McDonald's Canada beef import decision further weighs on Alberta supply chain woes
One of Canada’s largest beef plants is set to resume operations just as union officials warn the number of coronavirus infections is still rising.
Cargill Inc. will resume operations at its High River, Alberta plant on May 4 with one shift, the company said Wednesday. The facility accounts for about 40 per cent of Canada’s beef processing capacity. Its temporary shutdown has left thousands of cows waiting for slaughter on farms and prompted McDonald’s Corp.’s Canadian unit to start importing beef to meet its needs.
“We look forward to welcoming our employees back and are focused on our ongoing commitment to safety,” Jon Nash, head of Cargill Protein North America, said in a statement.
Union officials argue the High River plant should remain idle and JBS SA’s plant in Brooks, Alberta, should be forced to shut down as more workers are infected.
There are 826 employees and more than 100 other contractors directly related to the Cargill plant that have tested positive for coronavirus, nearly half of the facility’s 2,000 staff, said Michael Hughes, a spokesman for United Food and Commercial Workers Union 401. Within Alberta, about 1 out of 5 cases of COVID-19 is now linked to the Cargill plant.
One employee from the High River plant has died and as of Tuesday, eight others were in the hospital, including five in intensive care, Hughes said. Cases at the JBS Brooks facility have reached 200 and some employees are sleeping in their cars as they fear infecting their loved ones, Hughes said.
Combined, workers at those two meat plants represent about two per cent of Canada’s 50,363 coronavirus cases.
“There’s this tension and this contradiction between being deemed essential and being considered expendable,” said Hughes. “It’s a moral question. If folks are essential, give them everything they need. Slow down the production lines so they don’t have to die so we have steaks.”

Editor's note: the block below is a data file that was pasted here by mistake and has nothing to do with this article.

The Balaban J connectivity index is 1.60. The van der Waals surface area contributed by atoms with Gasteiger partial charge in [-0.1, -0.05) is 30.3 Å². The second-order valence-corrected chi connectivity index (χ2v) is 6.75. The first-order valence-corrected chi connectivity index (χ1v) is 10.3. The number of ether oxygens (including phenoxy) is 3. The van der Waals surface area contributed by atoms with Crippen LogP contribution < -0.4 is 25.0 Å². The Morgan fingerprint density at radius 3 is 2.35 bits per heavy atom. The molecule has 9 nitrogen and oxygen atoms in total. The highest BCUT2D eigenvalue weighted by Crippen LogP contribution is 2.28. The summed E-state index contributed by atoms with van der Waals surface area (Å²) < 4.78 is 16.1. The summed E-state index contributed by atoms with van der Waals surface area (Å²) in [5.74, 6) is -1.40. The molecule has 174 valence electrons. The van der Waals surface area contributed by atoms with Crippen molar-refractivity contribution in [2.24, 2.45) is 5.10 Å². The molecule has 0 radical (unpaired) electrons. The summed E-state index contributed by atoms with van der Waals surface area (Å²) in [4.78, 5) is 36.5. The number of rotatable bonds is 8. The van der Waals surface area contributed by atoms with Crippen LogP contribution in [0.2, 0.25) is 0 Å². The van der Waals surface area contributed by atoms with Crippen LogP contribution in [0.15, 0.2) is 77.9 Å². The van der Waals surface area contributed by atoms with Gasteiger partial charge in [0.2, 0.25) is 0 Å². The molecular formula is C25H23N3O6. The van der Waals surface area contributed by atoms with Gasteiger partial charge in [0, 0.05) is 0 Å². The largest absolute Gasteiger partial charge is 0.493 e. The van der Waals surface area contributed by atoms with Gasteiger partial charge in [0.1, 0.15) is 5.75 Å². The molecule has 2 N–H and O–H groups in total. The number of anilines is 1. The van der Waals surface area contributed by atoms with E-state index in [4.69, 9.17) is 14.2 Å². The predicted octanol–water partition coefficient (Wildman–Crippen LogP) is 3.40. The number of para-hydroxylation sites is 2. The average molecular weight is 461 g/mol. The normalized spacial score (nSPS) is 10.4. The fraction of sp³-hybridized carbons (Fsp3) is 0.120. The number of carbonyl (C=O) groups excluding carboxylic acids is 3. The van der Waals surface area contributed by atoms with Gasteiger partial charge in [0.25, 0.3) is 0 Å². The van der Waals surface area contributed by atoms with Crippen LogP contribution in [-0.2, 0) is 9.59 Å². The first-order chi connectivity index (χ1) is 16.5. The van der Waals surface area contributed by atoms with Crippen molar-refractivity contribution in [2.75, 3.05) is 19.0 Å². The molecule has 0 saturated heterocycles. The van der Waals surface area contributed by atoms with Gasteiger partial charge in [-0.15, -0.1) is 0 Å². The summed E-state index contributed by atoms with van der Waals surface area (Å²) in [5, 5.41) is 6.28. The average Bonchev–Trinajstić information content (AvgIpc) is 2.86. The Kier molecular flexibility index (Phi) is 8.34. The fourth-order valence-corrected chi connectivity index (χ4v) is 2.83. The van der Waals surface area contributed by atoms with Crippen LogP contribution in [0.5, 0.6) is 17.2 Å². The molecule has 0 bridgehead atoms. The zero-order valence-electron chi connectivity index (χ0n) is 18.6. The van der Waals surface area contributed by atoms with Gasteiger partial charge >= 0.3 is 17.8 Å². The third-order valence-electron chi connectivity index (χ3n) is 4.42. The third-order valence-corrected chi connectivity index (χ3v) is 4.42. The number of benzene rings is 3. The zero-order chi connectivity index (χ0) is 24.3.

Cargill is asking employees at High River in the harvest department to come back if they are free of symptoms and have not had contact with anyone with Covid-19 for at least 14 days. The company said it has started temperature screening, increased sanitation, installed protective barriers on the production floor between employees and made the use of face masks mandatory.
The company plans to continue social distancing in the facility and has added additional barriers in bathrooms and reassigned lockers to allow for necessary spacing in the plant, according to the statement.
JBS will try to keep its facilities open but “we will not operate a facility if we do not believe it is safe or if absenteeism levels result in our inability to safely operate,” spokesman Cameron Bruett said in a statement. Workers have their temperature screened before entering the facility. The company is also increasing sanitation and providing face masks and promoting physical distancing by staggering starts, shifts and breaks, he said.
Unlike the Trump administration’s decision to compel U.S. slaughterhouses to remain open, the Canadian government said Wednesday it won’t force meat-processing plants to stay open if the health of workers is at risk.